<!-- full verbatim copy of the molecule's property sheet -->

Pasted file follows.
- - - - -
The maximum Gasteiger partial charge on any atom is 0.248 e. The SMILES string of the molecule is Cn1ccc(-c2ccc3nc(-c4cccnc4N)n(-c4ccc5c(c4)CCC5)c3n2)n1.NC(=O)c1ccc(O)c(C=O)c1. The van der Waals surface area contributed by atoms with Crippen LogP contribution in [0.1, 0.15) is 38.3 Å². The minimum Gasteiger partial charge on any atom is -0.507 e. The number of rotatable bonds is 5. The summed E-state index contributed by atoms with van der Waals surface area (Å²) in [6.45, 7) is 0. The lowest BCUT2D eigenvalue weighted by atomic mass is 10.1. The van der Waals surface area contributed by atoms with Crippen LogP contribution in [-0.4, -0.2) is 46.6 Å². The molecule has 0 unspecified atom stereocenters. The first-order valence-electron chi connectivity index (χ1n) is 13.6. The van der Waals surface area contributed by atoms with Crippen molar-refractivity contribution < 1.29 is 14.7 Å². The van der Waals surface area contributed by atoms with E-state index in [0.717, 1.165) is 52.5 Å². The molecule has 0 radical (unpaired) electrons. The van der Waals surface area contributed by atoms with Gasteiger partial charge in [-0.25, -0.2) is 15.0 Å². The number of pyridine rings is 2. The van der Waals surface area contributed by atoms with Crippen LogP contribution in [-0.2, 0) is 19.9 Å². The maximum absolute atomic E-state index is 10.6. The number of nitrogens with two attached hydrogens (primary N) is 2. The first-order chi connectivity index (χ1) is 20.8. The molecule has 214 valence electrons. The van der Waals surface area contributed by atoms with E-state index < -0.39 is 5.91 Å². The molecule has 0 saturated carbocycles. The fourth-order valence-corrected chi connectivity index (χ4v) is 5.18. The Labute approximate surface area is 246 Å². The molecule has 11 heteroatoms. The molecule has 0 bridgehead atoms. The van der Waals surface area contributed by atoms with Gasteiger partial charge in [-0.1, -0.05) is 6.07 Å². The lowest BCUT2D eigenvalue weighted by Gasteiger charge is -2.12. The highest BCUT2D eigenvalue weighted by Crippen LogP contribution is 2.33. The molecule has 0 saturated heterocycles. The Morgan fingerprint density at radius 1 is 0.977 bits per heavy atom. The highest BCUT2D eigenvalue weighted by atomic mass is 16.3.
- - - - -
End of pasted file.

The maximum Gasteiger partial charge on any atom is 0.248 e. The SMILES string of the molecule is Cn1ccc(-c2ccc3nc(-c4cccnc4N)n(-c4ccc5c(c4)CCC5)c3n2)n1.NC(=O)c1ccc(O)c(C=O)c1. The van der Waals surface area contributed by atoms with Crippen LogP contribution in [0.1, 0.15) is 38.3 Å². The minimum Gasteiger partial charge on any atom is -0.507 e. The number of rotatable bonds is 5. The summed E-state index contributed by atoms with van der Waals surface area (Å²) in [6.45, 7) is 0. The lowest BCUT2D eigenvalue weighted by atomic mass is 10.1. The van der Waals surface area contributed by atoms with Crippen LogP contribution in [-0.4, -0.2) is 46.6 Å². The molecule has 0 unspecified atom stereocenters. The first-order valence-electron chi connectivity index (χ1n) is 13.6. The van der Waals surface area contributed by atoms with Crippen molar-refractivity contribution < 1.29 is 14.7 Å². The van der Waals surface area contributed by atoms with E-state index in [0.717, 1.165) is 52.5 Å². The molecule has 0 radical (unpaired) electrons. The van der Waals surface area contributed by atoms with Gasteiger partial charge in [-0.25, -0.2) is 15.0 Å². The number of pyridine rings is 2. The van der Waals surface area contributed by atoms with Crippen LogP contribution in [-0.2, 0) is 19.9 Å². The maximum absolute atomic E-state index is 10.6. The number of nitrogens with two attached hydrogens (primary N) is 2. The first-order chi connectivity index (χ1) is 20.8. The molecule has 214 valence electrons. The van der Waals surface area contributed by atoms with E-state index < -0.39 is 5.91 Å². The molecule has 0 saturated carbocycles. The fourth-order valence-corrected chi connectivity index (χ4v) is 5.18. The Labute approximate surface area is 246 Å². The molecule has 11 heteroatoms. The molecule has 0 bridgehead atoms. The van der Waals surface area contributed by atoms with Gasteiger partial charge in [-0.1, -0.05) is 6.07 Å². The lowest BCUT2D eigenvalue weighted by Gasteiger charge is -2.12. The highest BCUT2D eigenvalue weighted by Crippen LogP contribution is 2.33. The molecule has 0 saturated heterocycles. The Morgan fingerprint density at radius 1 is 0.977 bits per heavy atom. The highest BCUT2D eigenvalue weighted by atomic mass is 16.3.